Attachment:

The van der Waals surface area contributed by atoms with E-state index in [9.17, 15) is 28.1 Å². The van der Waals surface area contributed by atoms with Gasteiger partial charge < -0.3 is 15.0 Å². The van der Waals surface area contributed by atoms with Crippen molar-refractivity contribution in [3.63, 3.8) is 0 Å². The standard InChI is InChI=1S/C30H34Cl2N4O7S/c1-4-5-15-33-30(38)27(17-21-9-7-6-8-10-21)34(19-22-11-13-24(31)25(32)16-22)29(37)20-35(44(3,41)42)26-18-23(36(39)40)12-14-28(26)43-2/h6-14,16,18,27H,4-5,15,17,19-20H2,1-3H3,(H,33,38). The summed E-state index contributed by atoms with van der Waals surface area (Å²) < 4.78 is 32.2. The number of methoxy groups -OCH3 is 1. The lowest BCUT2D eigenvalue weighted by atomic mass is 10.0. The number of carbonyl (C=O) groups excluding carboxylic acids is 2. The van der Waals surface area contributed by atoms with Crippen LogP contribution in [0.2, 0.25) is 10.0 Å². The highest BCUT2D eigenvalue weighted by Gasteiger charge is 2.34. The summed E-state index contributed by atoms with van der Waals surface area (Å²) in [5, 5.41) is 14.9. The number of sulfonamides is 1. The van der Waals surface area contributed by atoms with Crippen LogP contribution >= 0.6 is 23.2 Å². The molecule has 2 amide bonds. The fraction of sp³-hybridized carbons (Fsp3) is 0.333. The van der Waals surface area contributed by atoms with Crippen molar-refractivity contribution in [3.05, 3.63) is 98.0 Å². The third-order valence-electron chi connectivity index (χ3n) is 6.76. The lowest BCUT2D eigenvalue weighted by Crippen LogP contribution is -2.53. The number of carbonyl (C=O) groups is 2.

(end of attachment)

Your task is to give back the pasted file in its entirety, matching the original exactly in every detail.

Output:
The van der Waals surface area contributed by atoms with E-state index in [9.17, 15) is 28.1 Å². The van der Waals surface area contributed by atoms with Gasteiger partial charge < -0.3 is 15.0 Å². The van der Waals surface area contributed by atoms with Crippen molar-refractivity contribution in [3.63, 3.8) is 0 Å². The standard InChI is InChI=1S/C30H34Cl2N4O7S/c1-4-5-15-33-30(38)27(17-21-9-7-6-8-10-21)34(19-22-11-13-24(31)25(32)16-22)29(37)20-35(44(3,41)42)26-18-23(36(39)40)12-14-28(26)43-2/h6-14,16,18,27H,4-5,15,17,19-20H2,1-3H3,(H,33,38). The summed E-state index contributed by atoms with van der Waals surface area (Å²) < 4.78 is 32.2. The number of methoxy groups -OCH3 is 1. The lowest BCUT2D eigenvalue weighted by atomic mass is 10.0. The number of carbonyl (C=O) groups excluding carboxylic acids is 2. The van der Waals surface area contributed by atoms with Crippen LogP contribution in [0.2, 0.25) is 10.0 Å². The highest BCUT2D eigenvalue weighted by Gasteiger charge is 2.34. The summed E-state index contributed by atoms with van der Waals surface area (Å²) in [5, 5.41) is 14.9. The number of sulfonamides is 1. The van der Waals surface area contributed by atoms with Crippen LogP contribution >= 0.6 is 23.2 Å². The molecule has 2 amide bonds. The fraction of sp³-hybridized carbons (Fsp3) is 0.333. The van der Waals surface area contributed by atoms with Crippen molar-refractivity contribution in [3.05, 3.63) is 98.0 Å². The third-order valence-electron chi connectivity index (χ3n) is 6.76. The lowest BCUT2D eigenvalue weighted by Crippen LogP contribution is -2.53. The number of carbonyl (C=O) groups is 2.